A Short Guide to Reducing High Return Rates Our current economy is under stress and talks of a recession have seen consumers being ever-more cautious with their purchasing habits. Brands and businesses have channeled their efforts into growing their revenue, however retaining existing revenue should not be overlooked.
Studies have shown that economic pressure and inflation has increased the rate of returns, with 1 in 4 consumers returning online purchases as a result of financial pressure. Finding ways to minimize returns is a key pillar in maintaining consistent revenue, particularly during slower sales periods. Touchpoints before, during and after purchase can reduce product returns and further grow a base of loyal customers.
The first point of call in reducing online returns is to review pre-purchase factors such as product description, website imagery and size guides. An estimated 62% of returns can be traced back to a product not matching its online description, so always ensure product information makes mention of fit/styling notes, fabric composition, and any other product characteristics and features. Detailed size charts should include measurements, sizing comparisons, the model’s size and fit notes e.g “true to size”, “size down for a closer fit”. Product content in video format is also a great way to show how a product moves or functions in a more realistic way. Consider also updating elements of your website beyond the product pages also: ensure your FAQs section is always up to date based on common customer queries, and consider adding customer review software or a customer service help desk to your site, such as Gorgias, to ensure customers are able to access all relevant information pre-purchase.
A fair returns policy is a fine balance, with free returns being a purchase incentive for many consumers - this is unfortunately costly for brands. “Bracketing” is the practice of consumers over-purchasing with the intention to return the majority of the product, with this practice on the rise, many larger retailers have started charging a flat-rate to process returns in order to offset costs and incentivise more conscious purchasing habits. Ensure your returns policy is clear and easy to locate on your website, and that return restrictions such as return-windows, final sale, and exchange information are clearly outlined. Consider reviewing your returns window - depending on the product offering a returns window shouldn't need to exceed 14 days. The New Zealand consumer guarantees act does not require brands to offer returns for change of mind, so if you find your brand is particularly prone to high returns, or think you may have customers purchasing products with the intention of returning them, ensure your returns policy is up to date.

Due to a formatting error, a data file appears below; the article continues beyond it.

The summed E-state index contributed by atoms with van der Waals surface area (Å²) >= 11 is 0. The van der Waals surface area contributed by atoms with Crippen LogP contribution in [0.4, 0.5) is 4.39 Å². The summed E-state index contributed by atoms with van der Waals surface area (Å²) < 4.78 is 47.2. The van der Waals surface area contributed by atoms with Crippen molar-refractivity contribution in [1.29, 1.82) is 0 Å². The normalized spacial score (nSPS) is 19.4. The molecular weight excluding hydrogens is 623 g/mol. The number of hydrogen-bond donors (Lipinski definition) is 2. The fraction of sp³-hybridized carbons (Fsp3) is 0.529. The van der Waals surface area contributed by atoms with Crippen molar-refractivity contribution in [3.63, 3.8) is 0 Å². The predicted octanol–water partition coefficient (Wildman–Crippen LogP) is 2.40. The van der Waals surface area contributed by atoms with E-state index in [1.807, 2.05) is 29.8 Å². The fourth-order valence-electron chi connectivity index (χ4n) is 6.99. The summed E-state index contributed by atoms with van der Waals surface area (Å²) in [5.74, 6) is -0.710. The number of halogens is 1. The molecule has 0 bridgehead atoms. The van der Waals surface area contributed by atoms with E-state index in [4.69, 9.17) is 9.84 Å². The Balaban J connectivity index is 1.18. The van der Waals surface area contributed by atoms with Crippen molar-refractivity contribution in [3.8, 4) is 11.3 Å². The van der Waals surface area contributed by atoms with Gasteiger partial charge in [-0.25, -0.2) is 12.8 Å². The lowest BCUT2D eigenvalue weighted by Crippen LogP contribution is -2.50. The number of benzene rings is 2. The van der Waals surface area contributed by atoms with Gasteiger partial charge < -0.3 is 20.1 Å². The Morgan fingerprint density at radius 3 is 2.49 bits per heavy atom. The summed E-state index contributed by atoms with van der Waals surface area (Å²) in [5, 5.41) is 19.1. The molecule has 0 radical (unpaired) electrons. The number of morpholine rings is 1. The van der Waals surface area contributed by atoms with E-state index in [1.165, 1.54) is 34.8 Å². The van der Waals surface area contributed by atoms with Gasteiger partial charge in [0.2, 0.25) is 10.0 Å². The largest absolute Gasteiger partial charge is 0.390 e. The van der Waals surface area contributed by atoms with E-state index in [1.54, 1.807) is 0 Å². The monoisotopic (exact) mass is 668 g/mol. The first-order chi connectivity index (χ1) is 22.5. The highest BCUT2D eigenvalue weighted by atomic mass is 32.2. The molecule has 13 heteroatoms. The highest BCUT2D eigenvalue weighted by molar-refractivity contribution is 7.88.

Post-purchase, there is much that can be done to ensure customer satisfaction and reduce returns. Ensuring that your post-purchase communication is consistent and offers value to your customers can not only prevent returned products, but also grow customer loyalty and repeat purchases. Email communication such as shipping conformations, and post-purchase flows are important for keeping buyers assured that their product will arrive and afirm their purchase choice after it has been processed. More manual methods can also be utilised, consider emailing customers personally when they make a particularly high-value purchase, or are purchasing a custom or made to order product. It is also worth taking the opportunity to educate your customers on the environmental impacts of returns, if this is aligned with your brand. Many consumers are unaware of the impacts of returns, in regards to discarded products, environmental impacts of freight, and packaging waste.
In the event that a customer requests a return, always ensure this is used as a key touchpoint for collecting data on product, service, or customer experience inconsistencies. Consider implementing a returns and exchanges software to not only process returns, but gather data on why your customers are returning products. This data is integral to ironing out any issues amongst inventory and buying, as well as identifying any trends or growth opportunities. Return processing software such as Loop and Happy Returns offer the ability to incentivise exchange rather than returning product, as well as offering short return surveys to collate data on returned inventory.
If you find your brand is prone to particularly high return rates, consider reviewing pre-purchase factors such as sizing and descriptions, your returns policy, and begin gathering post-return data to ensure you are identifying any consistencies. Post purchase communication is also key from a brand building perspective, and helps grow your audience of loyal customers.